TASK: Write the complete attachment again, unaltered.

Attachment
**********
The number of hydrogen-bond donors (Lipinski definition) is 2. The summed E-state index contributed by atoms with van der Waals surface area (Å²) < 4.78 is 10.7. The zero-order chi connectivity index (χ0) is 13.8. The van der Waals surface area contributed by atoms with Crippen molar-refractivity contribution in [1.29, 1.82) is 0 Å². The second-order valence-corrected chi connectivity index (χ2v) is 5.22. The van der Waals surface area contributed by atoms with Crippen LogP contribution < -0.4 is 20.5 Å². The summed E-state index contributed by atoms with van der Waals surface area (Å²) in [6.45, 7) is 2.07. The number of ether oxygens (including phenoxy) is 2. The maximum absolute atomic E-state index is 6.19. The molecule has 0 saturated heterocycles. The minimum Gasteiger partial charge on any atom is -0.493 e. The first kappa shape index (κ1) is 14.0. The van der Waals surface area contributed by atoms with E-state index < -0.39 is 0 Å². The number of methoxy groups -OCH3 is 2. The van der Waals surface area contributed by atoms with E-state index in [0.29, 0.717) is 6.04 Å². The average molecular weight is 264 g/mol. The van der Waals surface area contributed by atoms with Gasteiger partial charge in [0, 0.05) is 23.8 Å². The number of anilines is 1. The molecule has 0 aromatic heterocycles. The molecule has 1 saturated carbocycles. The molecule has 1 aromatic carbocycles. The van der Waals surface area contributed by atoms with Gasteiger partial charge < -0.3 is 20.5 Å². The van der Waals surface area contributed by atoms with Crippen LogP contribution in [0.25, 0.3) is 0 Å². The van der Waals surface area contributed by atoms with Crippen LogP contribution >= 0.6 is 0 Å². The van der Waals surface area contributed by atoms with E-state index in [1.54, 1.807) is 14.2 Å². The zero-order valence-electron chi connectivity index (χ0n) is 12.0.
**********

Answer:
The number of hydrogen-bond donors (Lipinski definition) is 2. The summed E-state index contributed by atoms with van der Waals surface area (Å²) < 4.78 is 10.7. The zero-order chi connectivity index (χ0) is 13.8. The van der Waals surface area contributed by atoms with Crippen molar-refractivity contribution in [1.29, 1.82) is 0 Å². The second-order valence-corrected chi connectivity index (χ2v) is 5.22. The van der Waals surface area contributed by atoms with Crippen LogP contribution < -0.4 is 20.5 Å². The summed E-state index contributed by atoms with van der Waals surface area (Å²) in [6.45, 7) is 2.07. The number of ether oxygens (including phenoxy) is 2. The maximum absolute atomic E-state index is 6.19. The molecule has 0 saturated heterocycles. The minimum Gasteiger partial charge on any atom is -0.493 e. The first kappa shape index (κ1) is 14.0. The van der Waals surface area contributed by atoms with E-state index < -0.39 is 0 Å². The number of methoxy groups -OCH3 is 2. The van der Waals surface area contributed by atoms with E-state index in [0.29, 0.717) is 6.04 Å². The average molecular weight is 264 g/mol. The van der Waals surface area contributed by atoms with Gasteiger partial charge in [0, 0.05) is 23.8 Å². The number of anilines is 1. The molecule has 0 aromatic heterocycles. The molecule has 1 saturated carbocycles. The molecule has 1 aromatic carbocycles. The van der Waals surface area contributed by atoms with Gasteiger partial charge < -0.3 is 20.5 Å². The van der Waals surface area contributed by atoms with Crippen LogP contribution in [0.25, 0.3) is 0 Å². The van der Waals surface area contributed by atoms with Crippen LogP contribution >= 0.6 is 0 Å². The van der Waals surface area contributed by atoms with E-state index in [1.54, 1.807) is 14.2 Å². The zero-order valence-electron chi connectivity index (χ0n) is 12.0.